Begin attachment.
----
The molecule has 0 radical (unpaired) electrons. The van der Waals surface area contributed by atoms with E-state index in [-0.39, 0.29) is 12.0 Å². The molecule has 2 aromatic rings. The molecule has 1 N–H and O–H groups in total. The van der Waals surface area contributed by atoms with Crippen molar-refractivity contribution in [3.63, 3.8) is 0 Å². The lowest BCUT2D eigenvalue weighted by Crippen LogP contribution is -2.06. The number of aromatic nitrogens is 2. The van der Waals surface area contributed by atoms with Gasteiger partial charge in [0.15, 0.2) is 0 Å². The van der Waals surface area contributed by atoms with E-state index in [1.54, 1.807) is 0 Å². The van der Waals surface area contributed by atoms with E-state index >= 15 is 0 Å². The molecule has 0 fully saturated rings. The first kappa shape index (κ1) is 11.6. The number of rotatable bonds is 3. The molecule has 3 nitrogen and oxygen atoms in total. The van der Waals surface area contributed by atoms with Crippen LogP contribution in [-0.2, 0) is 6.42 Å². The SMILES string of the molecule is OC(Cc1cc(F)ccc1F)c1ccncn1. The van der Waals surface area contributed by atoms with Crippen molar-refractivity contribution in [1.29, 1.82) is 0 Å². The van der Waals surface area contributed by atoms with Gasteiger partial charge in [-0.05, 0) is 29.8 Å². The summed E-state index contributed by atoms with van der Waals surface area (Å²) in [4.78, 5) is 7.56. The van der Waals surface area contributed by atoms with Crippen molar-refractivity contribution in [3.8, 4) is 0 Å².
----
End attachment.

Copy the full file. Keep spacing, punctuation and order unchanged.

The molecule has 0 radical (unpaired) electrons. The van der Waals surface area contributed by atoms with E-state index in [-0.39, 0.29) is 12.0 Å². The molecule has 2 aromatic rings. The molecule has 1 N–H and O–H groups in total. The van der Waals surface area contributed by atoms with Crippen molar-refractivity contribution in [3.63, 3.8) is 0 Å². The lowest BCUT2D eigenvalue weighted by Crippen LogP contribution is -2.06. The number of aromatic nitrogens is 2. The van der Waals surface area contributed by atoms with Gasteiger partial charge in [0.15, 0.2) is 0 Å². The van der Waals surface area contributed by atoms with E-state index in [1.54, 1.807) is 0 Å². The van der Waals surface area contributed by atoms with E-state index >= 15 is 0 Å². The molecule has 0 fully saturated rings. The first kappa shape index (κ1) is 11.6. The number of rotatable bonds is 3. The molecule has 3 nitrogen and oxygen atoms in total. The van der Waals surface area contributed by atoms with Crippen LogP contribution in [-0.2, 0) is 6.42 Å². The SMILES string of the molecule is OC(Cc1cc(F)ccc1F)c1ccncn1. The van der Waals surface area contributed by atoms with Crippen molar-refractivity contribution in [1.29, 1.82) is 0 Å². The van der Waals surface area contributed by atoms with Gasteiger partial charge in [-0.05, 0) is 29.8 Å². The summed E-state index contributed by atoms with van der Waals surface area (Å²) in [4.78, 5) is 7.56. The van der Waals surface area contributed by atoms with Crippen molar-refractivity contribution in [3.8, 4) is 0 Å².